Blind faith leads us nowhere

Khushwant Singh’s write-up “Matter of belief” (Saturday Extra, Feb 18) cannot be digested by the so-called theists who are averse to scientific thinking. They think an embodied figure or a physical God is there. It is entirely wrong. Blind faith in a so-called God leads us nowhere. Almost everybody accepts that nature is there, but worshipping, imploring and entreating God for blessings is unscientific and futile.

This tendency of total dependence on God has made us socially weak and impotent. We start thinking that we can do nothing and everything is predetermined. This is the root cause of our poverty.



Since ages it is firmly believed that human beings are destined for death on a fixed date, time and place on the basis of their karma (past deeds). It is the karma that shapes the destiny of man. The fact that we reap what we sow gives credence to this belief.

Deaths occurring during pilgrimage have nothing to do with the belief and devotion of pilgrims. The Almighty does not condone sins. Fear of the Almighty is a deterrent to the burgeoning venality, cupidity and felony.

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Couplets from a ghazal of the last Mughal emperor Bahadurshah Zafar leave an indelible impression on one’s mind.

He said, “Zafar aadmi usko naa janiyaga jise aish me yade khuda naa rahi, Jise taish me khaufe khuda naa raha” (Do not consider him a man who forgets God in the midst of worldly pleasures and who does not fear God while in a violent mode).

Khushwant Singh’s rhetoric against religion is arrogant and opinionated. It is unfair to defile and denigrate religion as no religion teaches hatred and enmity.

Religion refrains us from indulging in sins. The fault lies in the observance of the teachings of the religion. Callousness of people towards the preaching of religion is lamentable.


A true karma yogi

This has reference to “Princess who became a spy” by Boyd Tonkin (Spectrum, March 12). With Tipu’s blood in her veins, Noor also inherited strong pro-Indian leanings from her illustrous musician father Inayat Khan who had once annoyed the British when he sang a rebellious song.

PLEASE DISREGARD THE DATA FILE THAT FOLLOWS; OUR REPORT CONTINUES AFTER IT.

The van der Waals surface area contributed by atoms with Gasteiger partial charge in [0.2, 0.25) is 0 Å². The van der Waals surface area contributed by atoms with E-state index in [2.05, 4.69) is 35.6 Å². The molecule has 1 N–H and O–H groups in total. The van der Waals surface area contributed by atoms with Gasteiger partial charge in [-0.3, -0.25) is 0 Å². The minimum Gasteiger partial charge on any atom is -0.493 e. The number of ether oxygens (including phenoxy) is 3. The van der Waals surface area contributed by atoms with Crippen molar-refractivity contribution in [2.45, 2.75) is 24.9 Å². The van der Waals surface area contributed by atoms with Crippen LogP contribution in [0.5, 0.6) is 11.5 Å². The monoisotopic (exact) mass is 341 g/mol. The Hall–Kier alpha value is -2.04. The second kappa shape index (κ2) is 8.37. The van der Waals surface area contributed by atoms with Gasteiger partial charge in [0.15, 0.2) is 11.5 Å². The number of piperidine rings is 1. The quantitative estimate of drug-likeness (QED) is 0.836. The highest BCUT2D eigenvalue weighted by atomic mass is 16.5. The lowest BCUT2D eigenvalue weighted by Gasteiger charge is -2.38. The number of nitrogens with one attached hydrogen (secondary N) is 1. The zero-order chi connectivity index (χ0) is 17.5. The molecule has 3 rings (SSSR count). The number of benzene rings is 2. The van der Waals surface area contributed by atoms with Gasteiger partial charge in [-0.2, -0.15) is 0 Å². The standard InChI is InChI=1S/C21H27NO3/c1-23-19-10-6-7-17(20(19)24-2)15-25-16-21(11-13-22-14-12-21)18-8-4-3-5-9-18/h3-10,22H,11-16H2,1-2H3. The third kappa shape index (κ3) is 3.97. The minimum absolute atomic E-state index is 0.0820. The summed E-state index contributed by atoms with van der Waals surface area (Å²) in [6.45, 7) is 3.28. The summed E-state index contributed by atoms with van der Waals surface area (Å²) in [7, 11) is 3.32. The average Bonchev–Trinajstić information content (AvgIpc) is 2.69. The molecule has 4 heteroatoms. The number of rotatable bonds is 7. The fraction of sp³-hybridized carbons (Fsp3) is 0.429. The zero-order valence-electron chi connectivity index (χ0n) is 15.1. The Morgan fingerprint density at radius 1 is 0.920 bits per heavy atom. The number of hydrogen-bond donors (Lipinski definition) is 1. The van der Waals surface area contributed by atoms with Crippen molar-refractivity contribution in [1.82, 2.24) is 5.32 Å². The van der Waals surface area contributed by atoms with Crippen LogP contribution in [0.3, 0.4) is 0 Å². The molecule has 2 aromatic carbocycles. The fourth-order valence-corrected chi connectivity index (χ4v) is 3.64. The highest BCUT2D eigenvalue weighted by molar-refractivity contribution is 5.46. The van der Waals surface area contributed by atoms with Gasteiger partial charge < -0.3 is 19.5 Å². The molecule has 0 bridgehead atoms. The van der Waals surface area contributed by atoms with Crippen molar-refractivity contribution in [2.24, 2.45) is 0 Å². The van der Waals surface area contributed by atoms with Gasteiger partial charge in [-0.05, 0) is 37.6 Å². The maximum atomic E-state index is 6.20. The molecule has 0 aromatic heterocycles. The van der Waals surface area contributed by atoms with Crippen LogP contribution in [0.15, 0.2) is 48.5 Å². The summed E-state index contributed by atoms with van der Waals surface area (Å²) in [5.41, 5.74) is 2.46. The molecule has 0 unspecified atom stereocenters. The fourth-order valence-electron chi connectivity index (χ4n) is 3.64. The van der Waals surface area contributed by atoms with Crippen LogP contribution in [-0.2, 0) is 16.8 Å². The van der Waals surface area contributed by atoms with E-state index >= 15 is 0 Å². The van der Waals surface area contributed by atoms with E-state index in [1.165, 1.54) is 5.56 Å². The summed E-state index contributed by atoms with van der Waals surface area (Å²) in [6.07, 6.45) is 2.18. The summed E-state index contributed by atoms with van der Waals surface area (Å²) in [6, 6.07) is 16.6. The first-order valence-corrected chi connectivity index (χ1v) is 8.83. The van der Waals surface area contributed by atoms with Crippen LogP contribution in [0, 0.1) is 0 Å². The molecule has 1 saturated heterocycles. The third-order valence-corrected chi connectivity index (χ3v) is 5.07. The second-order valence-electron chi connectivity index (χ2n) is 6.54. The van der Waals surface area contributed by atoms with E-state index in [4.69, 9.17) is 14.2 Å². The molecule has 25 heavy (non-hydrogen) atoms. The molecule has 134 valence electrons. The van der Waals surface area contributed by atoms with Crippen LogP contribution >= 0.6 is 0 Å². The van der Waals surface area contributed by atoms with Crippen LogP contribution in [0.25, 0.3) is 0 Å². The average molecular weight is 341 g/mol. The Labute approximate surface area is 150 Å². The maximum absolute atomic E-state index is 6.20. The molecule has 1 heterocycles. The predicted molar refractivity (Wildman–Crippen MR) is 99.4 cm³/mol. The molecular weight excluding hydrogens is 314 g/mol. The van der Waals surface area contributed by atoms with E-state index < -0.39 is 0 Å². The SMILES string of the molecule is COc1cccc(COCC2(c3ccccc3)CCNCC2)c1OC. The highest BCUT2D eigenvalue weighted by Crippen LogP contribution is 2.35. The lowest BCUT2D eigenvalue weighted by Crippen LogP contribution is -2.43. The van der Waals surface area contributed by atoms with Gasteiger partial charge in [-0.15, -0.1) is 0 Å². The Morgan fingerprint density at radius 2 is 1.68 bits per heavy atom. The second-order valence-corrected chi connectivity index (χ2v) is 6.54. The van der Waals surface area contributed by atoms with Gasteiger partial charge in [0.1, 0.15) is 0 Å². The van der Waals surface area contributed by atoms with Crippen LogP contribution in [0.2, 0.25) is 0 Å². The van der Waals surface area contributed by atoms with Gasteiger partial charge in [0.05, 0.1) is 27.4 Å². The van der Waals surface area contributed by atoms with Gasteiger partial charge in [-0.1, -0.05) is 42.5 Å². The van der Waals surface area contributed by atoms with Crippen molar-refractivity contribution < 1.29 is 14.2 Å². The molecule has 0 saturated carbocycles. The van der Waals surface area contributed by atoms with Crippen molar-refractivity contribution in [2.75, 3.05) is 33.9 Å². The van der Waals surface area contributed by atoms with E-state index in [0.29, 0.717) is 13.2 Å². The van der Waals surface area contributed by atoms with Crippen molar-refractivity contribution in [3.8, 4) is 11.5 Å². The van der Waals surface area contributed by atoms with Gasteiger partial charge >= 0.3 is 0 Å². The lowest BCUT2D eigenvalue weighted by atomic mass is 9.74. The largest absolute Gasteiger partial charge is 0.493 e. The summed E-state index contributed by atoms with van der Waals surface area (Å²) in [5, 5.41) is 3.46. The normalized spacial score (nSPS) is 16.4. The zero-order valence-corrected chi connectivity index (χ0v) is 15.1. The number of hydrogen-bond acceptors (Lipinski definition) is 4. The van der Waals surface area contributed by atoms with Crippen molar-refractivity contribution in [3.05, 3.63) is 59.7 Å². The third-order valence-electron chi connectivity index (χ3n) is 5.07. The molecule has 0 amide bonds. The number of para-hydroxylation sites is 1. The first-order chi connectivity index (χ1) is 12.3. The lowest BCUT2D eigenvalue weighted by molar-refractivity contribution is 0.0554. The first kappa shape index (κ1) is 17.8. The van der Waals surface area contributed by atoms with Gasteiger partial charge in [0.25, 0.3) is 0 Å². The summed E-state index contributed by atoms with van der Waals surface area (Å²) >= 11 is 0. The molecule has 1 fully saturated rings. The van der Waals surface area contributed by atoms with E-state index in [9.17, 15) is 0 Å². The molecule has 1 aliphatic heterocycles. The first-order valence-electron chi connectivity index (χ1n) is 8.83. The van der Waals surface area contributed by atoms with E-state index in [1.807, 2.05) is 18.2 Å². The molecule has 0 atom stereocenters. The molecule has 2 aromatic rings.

When Pandit Nehru visited his Parisian Sufi centre, it left an indelible mark on little Noor’s psyche. Even as a British secret agent in France, she gifted herself his autobiography on her birthday, risking punishment from authorities.

She excelled in veena (Goddess Sarasvati’s instrument), also often taking recourse to Puranas and Jatak tales. Noor translated the latter, publishing them in England (George Harrap & Co, 1939) under the title Twenty Jatak Tales.

Noor had studied the Bhagavad Gita. With a background of Sufism and the Gita, she apparently believed in their doctorine: Work is thy duty, reward not thy concern. Noor reportedly said that she approached her work like a true karma yogi.


Bold strides

This refers to “Of Women, By Women” by Naveen S. Garewal (Saturday Extra, Feb 25). Women these days are making bold strides in every field. The stories of Nihar Das, Pawan Kumari Sachdev and Anju Bala speak volumes of their remarkable courage, readiness to accept challenges and instinct to survive in this male-dominated society. They have proved true the old saying “The day dawns only to those who are awake.”

What has made these entrepreneurs different is their power of decision-making, determination to do something new and constructive, indomitable spirit, and finally the strong will not to quit in the face of difficulties.

Dr GEETA GOYAL, RKSD College, Kaithal

Rudraksha beads

This has reference to “Tears of Lord Shiva” by Rajesh Kumar (Spectrum, Feb 12).

According to the Shiva Mahapurana, rudraksha, the aksha (tears) of Rudra (Shiva), are four in colour i.e. shvet (white), rakta (red), peet (yellow) and krishan (black). Rudraksha comes in three sizes.

A rudraksha of the size equal to an amla is considered to be of high class and that of a size equal to a ber is considered to be of middle class and one of size equal to a chana (gram) is considered to be of lower class.

The trees of rudraksha are found in Mathura, Sri Lanka, Malayachal, Sahasragiri and Kashi, etc.


Maulana Rumi

The words mentioned as qalaam and sema in the write-up “The best of Rumi” (Saturday Extra, Feb 25) are actually kalaam (poetic works) and samaa (music, hearing of music, qavvaali, etc). The ecstasy caused by music is called vajd-e-samaa.

Maulana Jalaluddin Rumi was a great mystic and poet.

Sufi saints hold his Masnavi (narrative poems), consisting of didactic couplets couched in plain straightforward language preaching pantheism, in high esteem. For them, it is a holy book.

When asked by Sehba, the First Lady of Pakistan, at the lunch hosted by him for Gen Pervez Musharraf, as to who influenced his thoughts most, President Abdul Kalam named Rumi, recited a verse from his kalaam and translated it in English.

I quote a couplet: Az mukaafaat-e-amal ghaafil ma-shou/Gandum az gandum bi-royad jau zi jau (Do not remain unmindful of the retribution for your deeds, for wheat springs from wheat and barley from barley).



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